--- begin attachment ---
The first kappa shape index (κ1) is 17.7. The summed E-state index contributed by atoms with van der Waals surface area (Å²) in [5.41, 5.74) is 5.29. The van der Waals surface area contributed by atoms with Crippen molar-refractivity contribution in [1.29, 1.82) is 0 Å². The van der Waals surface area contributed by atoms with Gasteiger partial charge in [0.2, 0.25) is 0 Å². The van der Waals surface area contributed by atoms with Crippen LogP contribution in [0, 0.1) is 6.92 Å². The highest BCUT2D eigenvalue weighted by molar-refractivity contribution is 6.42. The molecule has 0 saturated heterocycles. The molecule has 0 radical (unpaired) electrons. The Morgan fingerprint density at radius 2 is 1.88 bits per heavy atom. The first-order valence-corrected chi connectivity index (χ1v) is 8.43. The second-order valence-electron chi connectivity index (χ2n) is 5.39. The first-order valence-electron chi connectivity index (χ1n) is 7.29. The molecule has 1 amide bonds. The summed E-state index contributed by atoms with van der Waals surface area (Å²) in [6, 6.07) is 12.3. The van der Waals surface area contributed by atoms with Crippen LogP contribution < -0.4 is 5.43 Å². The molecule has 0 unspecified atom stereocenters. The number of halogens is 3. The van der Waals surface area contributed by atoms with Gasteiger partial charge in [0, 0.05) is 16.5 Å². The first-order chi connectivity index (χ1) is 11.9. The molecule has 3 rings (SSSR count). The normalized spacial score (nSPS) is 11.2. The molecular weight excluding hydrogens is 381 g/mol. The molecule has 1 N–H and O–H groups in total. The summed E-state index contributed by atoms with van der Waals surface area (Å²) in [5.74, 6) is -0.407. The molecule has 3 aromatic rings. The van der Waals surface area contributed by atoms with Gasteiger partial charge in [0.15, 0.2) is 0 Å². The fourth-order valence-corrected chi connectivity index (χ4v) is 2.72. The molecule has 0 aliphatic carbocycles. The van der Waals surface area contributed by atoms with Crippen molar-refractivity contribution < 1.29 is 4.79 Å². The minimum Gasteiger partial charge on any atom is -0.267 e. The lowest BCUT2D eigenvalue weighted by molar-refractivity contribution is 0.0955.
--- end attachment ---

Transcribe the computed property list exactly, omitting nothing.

The first kappa shape index (κ1) is 17.7. The summed E-state index contributed by atoms with van der Waals surface area (Å²) in [5.41, 5.74) is 5.29. The van der Waals surface area contributed by atoms with Crippen molar-refractivity contribution in [1.29, 1.82) is 0 Å². The van der Waals surface area contributed by atoms with Gasteiger partial charge in [0.2, 0.25) is 0 Å². The van der Waals surface area contributed by atoms with Crippen LogP contribution in [0, 0.1) is 6.92 Å². The highest BCUT2D eigenvalue weighted by molar-refractivity contribution is 6.42. The molecule has 0 saturated heterocycles. The molecule has 0 radical (unpaired) electrons. The Morgan fingerprint density at radius 2 is 1.88 bits per heavy atom. The first-order valence-corrected chi connectivity index (χ1v) is 8.43. The second-order valence-electron chi connectivity index (χ2n) is 5.39. The first-order valence-electron chi connectivity index (χ1n) is 7.29. The molecule has 1 amide bonds. The summed E-state index contributed by atoms with van der Waals surface area (Å²) in [6, 6.07) is 12.3. The van der Waals surface area contributed by atoms with Crippen LogP contribution < -0.4 is 5.43 Å². The molecule has 0 unspecified atom stereocenters. The number of halogens is 3. The van der Waals surface area contributed by atoms with Gasteiger partial charge in [0, 0.05) is 16.5 Å². The first-order chi connectivity index (χ1) is 11.9. The molecule has 3 rings (SSSR count). The normalized spacial score (nSPS) is 11.2. The molecular weight excluding hydrogens is 381 g/mol. The molecule has 1 N–H and O–H groups in total. The summed E-state index contributed by atoms with van der Waals surface area (Å²) in [5.74, 6) is -0.407. The molecule has 3 aromatic rings. The van der Waals surface area contributed by atoms with Gasteiger partial charge in [0.15, 0.2) is 0 Å². The fourth-order valence-corrected chi connectivity index (χ4v) is 2.72. The molecule has 0 aliphatic carbocycles. The van der Waals surface area contributed by atoms with Crippen molar-refractivity contribution < 1.29 is 4.79 Å². The minimum Gasteiger partial charge on any atom is -0.267 e. The lowest BCUT2D eigenvalue weighted by molar-refractivity contribution is 0.0955.